I have been solving a problem where you should derive the formula for doppler effect when a source of light is an atom moving at a relativistic velocity v. I understood everything in the solution except for why was the formula for impulse of the atom used as if it's not relativistic i.e. p=m*v? Is it maybe because the atom is so heavy that the lorentz factor wouldn't change the momentum noticeably?

  • $\begingroup$ Someone made some error somewhere :) Maybe recoil effect was calculated in the atom frame, that's what I would do. $\endgroup$
    – stuffu
    Feb 5 '21 at 21:23

There is nothing wrong on writing the relativistic momentum as $p = mv$ as long as you are saying that $m = \gamma m_0$, where $m_0$ is the rest mass (inertial mass). In other words, the equation $p = mv$ is relativistic, the Lorentz factor is simply compacted onto the mass, meaning that the mass you are using to calculate isn't the rest mass but rather the relativistic mass.

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    $\begingroup$ You might want to point out that most physicists no longer use the concept of relativistic mass as pointed out by many other answers for example: relativistic mass and graivty. $\endgroup$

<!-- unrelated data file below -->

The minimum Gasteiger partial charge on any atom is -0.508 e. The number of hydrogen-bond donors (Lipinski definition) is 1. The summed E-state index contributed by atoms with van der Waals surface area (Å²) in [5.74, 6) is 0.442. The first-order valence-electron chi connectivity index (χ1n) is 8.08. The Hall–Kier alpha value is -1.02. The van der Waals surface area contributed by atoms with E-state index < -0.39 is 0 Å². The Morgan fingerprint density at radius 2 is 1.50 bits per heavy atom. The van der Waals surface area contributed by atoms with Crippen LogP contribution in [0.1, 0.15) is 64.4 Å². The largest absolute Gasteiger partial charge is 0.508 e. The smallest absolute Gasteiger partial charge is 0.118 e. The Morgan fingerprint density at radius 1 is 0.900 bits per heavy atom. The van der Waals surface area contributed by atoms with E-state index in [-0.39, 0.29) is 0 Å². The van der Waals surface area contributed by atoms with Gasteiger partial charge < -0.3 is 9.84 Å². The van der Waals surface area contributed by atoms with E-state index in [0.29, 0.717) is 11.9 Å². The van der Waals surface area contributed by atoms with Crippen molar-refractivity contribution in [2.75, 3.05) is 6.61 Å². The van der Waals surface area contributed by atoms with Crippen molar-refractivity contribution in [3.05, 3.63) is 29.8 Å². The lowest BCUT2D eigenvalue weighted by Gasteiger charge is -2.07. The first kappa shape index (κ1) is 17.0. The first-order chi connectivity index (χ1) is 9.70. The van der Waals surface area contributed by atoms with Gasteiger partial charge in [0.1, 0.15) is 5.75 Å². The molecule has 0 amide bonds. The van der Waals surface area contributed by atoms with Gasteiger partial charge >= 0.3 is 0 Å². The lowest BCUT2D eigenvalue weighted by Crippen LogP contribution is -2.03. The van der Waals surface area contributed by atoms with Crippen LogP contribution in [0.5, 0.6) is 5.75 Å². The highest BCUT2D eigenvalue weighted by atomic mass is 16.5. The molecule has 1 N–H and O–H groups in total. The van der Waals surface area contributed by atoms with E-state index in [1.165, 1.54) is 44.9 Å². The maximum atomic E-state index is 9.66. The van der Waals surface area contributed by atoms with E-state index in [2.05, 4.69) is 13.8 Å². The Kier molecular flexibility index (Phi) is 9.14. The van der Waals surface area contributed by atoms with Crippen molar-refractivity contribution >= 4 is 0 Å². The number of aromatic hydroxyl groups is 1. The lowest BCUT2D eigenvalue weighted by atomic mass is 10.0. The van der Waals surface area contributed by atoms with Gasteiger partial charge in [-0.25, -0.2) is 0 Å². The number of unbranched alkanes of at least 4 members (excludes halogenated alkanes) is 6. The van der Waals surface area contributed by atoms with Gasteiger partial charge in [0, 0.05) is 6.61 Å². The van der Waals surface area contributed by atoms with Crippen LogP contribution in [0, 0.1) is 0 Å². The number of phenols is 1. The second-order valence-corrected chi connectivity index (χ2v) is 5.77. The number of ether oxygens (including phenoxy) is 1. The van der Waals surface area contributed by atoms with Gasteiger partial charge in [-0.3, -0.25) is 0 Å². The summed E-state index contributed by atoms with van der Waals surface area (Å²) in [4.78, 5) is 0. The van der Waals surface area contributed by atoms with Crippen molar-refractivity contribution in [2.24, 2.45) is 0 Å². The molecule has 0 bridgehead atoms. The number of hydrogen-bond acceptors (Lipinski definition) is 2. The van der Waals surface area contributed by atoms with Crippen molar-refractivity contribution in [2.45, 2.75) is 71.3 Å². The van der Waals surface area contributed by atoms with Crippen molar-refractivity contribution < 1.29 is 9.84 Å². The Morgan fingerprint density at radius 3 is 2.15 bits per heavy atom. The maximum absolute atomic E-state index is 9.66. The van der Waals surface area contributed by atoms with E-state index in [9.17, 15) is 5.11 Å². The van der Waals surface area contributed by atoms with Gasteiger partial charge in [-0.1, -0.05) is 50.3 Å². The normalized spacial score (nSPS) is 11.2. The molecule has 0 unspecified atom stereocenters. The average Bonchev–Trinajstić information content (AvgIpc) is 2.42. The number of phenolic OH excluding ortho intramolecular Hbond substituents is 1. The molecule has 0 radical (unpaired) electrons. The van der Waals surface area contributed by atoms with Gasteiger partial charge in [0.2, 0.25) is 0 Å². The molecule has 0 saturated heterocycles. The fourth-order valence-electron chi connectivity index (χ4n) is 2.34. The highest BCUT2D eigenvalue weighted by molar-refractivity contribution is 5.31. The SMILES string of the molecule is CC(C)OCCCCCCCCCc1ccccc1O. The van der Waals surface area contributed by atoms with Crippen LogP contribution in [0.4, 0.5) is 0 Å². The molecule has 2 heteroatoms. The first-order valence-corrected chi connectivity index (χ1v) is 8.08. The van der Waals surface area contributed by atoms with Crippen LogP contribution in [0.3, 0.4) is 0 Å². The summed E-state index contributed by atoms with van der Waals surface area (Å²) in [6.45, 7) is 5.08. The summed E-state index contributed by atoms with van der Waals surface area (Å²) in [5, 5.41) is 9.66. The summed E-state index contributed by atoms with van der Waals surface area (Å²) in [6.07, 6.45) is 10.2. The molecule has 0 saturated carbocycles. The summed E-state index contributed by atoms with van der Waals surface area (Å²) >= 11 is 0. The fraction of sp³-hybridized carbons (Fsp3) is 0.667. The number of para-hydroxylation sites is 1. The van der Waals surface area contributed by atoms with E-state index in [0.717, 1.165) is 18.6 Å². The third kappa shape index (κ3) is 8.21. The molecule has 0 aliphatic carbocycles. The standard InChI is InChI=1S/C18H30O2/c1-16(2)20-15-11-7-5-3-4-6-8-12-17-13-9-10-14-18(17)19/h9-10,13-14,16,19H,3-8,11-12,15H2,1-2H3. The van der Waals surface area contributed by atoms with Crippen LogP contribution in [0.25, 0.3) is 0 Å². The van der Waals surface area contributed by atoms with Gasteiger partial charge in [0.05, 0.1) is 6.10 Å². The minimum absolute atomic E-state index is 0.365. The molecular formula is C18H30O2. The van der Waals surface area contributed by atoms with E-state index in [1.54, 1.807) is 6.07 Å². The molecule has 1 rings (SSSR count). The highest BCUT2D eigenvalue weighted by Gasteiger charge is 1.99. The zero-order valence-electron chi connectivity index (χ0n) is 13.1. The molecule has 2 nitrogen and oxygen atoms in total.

– M. Enns
    Feb 5 '21 at 13:31
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    $\begingroup$ @M.Enns I know. But that's not the case for most undergrad books (I'm here assuming that the asker is an undergrad) $\endgroup$ Feb 5 '21 at 13:34
  • $\begingroup$ Thank you, everyone, it turns out that the author actually used relativistic mass which we didn't use before for the reasons you already mentioned and I didn't even think of using it. $\endgroup$ Feb 6 '21 at 14:59

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